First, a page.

Deep powder and stellar mountain riding

Relaxed beginner trails with exciting intermediate hills and steep mountain extremes, for the ultimate in sledding adventures

by Jessica Kirby

4 snowmobilers on a ridge in the Babcock riding area.
Babcock riding area in February, 2013. Photo courtesy of Adam Court

Deep powder and stellar mountain riding have put Tumbler Ridge on the B.C. sledding map. Groomed main riding areas combine relaxed beginner trails with exciting intermediate hills and steep mountain extremes, for the ultimate in sledding adventures.

Ridge Riders Snowmobile Association president Adam Court said the newly revived club is brimming with enthusiastic riders working behind the scenes at having three of Tumbler Ridge’s main riding areas registered with the provincial government and they’re ready to break trail at the first sign of snow.

Babcock, Wolverine and Bullmoose are where sledders will find most of the action, although endless miles into the backcountry can take a lifetime to explore.

“We’re usually the first ones out there,” he said. “At the first sign of snow we’re ready to go.”

Court’s first ride of the year will probably be to Wolverine to break trail, which can be as much work as it is play.

The oil and gas boom in northern B.C. has brought with it a new wave of sledders and attention from the Canadian Avalanche Center (CAC), which included Tumbler Ridge in its Northern Rockies pilot project, aimed at establishing permanent monitoring stations in the region.

In fact, last year’s ride with CAC and local sledder Jeff Cool was one of Court’s favourites—the calm, comfortable ride to the Babcock area was smooth and the weather was fantastic.

“The attitude was great and Jeff knew where to go, and it was an amazing, calm ride, but exciting too,” he said. “It just flowed. The clouds were just rolling in—it was beautiful.”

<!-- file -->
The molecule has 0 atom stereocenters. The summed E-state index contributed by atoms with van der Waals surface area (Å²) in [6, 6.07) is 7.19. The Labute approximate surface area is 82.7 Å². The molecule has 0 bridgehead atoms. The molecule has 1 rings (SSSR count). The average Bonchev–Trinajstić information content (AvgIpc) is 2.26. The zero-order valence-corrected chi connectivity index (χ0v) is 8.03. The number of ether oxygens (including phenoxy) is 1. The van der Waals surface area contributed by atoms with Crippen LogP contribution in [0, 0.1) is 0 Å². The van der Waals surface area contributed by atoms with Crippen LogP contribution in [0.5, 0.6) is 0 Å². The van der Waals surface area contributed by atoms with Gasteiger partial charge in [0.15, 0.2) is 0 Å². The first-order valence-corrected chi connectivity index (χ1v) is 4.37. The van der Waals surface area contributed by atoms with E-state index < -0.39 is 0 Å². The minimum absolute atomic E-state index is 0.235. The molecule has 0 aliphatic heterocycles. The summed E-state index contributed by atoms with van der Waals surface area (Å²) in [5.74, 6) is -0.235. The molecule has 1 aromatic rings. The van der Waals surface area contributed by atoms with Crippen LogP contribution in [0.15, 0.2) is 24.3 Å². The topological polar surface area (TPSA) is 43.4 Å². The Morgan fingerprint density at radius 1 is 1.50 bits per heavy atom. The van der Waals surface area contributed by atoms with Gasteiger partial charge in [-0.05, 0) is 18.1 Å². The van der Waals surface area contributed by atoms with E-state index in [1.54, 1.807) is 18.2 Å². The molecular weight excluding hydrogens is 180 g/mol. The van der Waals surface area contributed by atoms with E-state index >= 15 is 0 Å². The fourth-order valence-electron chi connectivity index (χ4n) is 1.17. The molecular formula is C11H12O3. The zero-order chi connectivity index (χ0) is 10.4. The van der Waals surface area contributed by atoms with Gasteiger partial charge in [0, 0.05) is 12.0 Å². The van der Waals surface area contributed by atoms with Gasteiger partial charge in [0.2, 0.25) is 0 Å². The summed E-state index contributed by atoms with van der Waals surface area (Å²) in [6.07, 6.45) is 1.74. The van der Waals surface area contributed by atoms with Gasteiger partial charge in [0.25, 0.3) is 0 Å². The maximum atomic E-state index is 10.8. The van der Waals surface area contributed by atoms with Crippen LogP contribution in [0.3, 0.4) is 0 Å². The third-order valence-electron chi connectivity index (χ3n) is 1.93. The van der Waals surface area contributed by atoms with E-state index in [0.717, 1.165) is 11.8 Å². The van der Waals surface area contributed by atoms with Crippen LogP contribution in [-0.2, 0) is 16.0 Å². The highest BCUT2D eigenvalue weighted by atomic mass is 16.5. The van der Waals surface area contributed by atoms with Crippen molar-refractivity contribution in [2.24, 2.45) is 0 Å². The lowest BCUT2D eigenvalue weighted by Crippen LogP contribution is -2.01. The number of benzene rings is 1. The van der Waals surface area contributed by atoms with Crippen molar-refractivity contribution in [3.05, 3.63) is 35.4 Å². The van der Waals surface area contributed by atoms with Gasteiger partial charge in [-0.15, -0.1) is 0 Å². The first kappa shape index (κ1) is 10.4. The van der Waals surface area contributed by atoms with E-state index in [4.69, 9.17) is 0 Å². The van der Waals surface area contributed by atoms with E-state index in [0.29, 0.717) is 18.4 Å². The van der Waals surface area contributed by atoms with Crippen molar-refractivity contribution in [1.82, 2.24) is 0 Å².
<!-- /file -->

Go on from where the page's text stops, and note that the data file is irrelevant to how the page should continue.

Huge volume of areas to ride

Tumbler Ridge reminds Court, who’s been hitting the hills for a decade, of Revelstoke, but without the crowd.

“A lot of it is untouched and the volume of the areas is huge—there’s so much, you could ride for years and not touch the same spot,” he said.

Tumbler Ridge’s location on the divide between the mountains and foothills means intermediate to expert riders can explore the rugged backcountry and beginners can cruise the 20 to 40 kilometres of groomed trails the club maintains.

Highlight ride last year

Last year on the first good ride of the season, Court and a friend were breaking trail into an area on Wolverine and the creek was still flowing underneath the trail.

“It was really too early to get in to it,” he said. “Two guys behind us decided to go into the creek instead of sidehilling. The first guy nosedived into the creek, and when I first saw it I was thinking, ‘How are we going to get this guy out?’

“Then his son came in behind him and got stuck the exact same way. I guess he thought he’d be able to beat his dad, but he ended up right in the creek with him. It took a couple of hours to get them out. It was a good one.”

Waiting for the snow

Some time between the end of October and the end of November, the snow will fly and so will club members, who totalled around 40 last year.

“We’ve been looking out the window for three months now. Since it melted, we’ve been waiting.”

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